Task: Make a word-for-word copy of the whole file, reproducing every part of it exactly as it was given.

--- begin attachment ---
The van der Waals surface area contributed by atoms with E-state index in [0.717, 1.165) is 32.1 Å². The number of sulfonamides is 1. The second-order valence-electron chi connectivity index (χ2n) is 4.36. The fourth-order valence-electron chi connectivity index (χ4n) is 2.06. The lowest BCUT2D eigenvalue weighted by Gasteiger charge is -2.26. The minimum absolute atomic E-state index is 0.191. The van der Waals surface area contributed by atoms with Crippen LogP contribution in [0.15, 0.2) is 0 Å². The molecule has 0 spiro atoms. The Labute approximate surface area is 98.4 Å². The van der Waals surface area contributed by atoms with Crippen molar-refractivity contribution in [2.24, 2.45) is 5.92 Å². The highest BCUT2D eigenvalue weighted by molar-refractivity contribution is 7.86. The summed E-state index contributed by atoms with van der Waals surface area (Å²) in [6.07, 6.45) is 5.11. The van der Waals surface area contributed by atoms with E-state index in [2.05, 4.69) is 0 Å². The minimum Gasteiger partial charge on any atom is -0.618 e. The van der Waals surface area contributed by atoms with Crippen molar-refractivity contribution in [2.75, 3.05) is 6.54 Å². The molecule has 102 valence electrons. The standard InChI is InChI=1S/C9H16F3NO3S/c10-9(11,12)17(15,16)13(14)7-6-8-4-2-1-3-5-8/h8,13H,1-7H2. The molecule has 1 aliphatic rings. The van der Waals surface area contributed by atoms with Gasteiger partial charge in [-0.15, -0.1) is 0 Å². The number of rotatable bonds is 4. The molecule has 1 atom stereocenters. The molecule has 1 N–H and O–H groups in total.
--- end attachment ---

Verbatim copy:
The van der Waals surface area contributed by atoms with E-state index in [0.717, 1.165) is 32.1 Å². The number of sulfonamides is 1. The second-order valence-electron chi connectivity index (χ2n) is 4.36. The fourth-order valence-electron chi connectivity index (χ4n) is 2.06. The lowest BCUT2D eigenvalue weighted by Gasteiger charge is -2.26. The minimum absolute atomic E-state index is 0.191. The van der Waals surface area contributed by atoms with Crippen LogP contribution in [0.15, 0.2) is 0 Å². The molecule has 0 spiro atoms. The Labute approximate surface area is 98.4 Å². The van der Waals surface area contributed by atoms with Crippen molar-refractivity contribution in [2.24, 2.45) is 5.92 Å². The highest BCUT2D eigenvalue weighted by molar-refractivity contribution is 7.86. The summed E-state index contributed by atoms with van der Waals surface area (Å²) in [6.07, 6.45) is 5.11. The van der Waals surface area contributed by atoms with E-state index in [2.05, 4.69) is 0 Å². The minimum Gasteiger partial charge on any atom is -0.618 e. The van der Waals surface area contributed by atoms with Crippen molar-refractivity contribution in [2.75, 3.05) is 6.54 Å². The molecule has 102 valence electrons. The standard InChI is InChI=1S/C9H16F3NO3S/c10-9(11,12)17(15,16)13(14)7-6-8-4-2-1-3-5-8/h8,13H,1-7H2. The molecule has 1 aliphatic rings. The van der Waals surface area contributed by atoms with Gasteiger partial charge in [-0.15, -0.1) is 0 Å². The number of rotatable bonds is 4. The molecule has 1 atom stereocenters. The molecule has 1 N–H and O–H groups in total.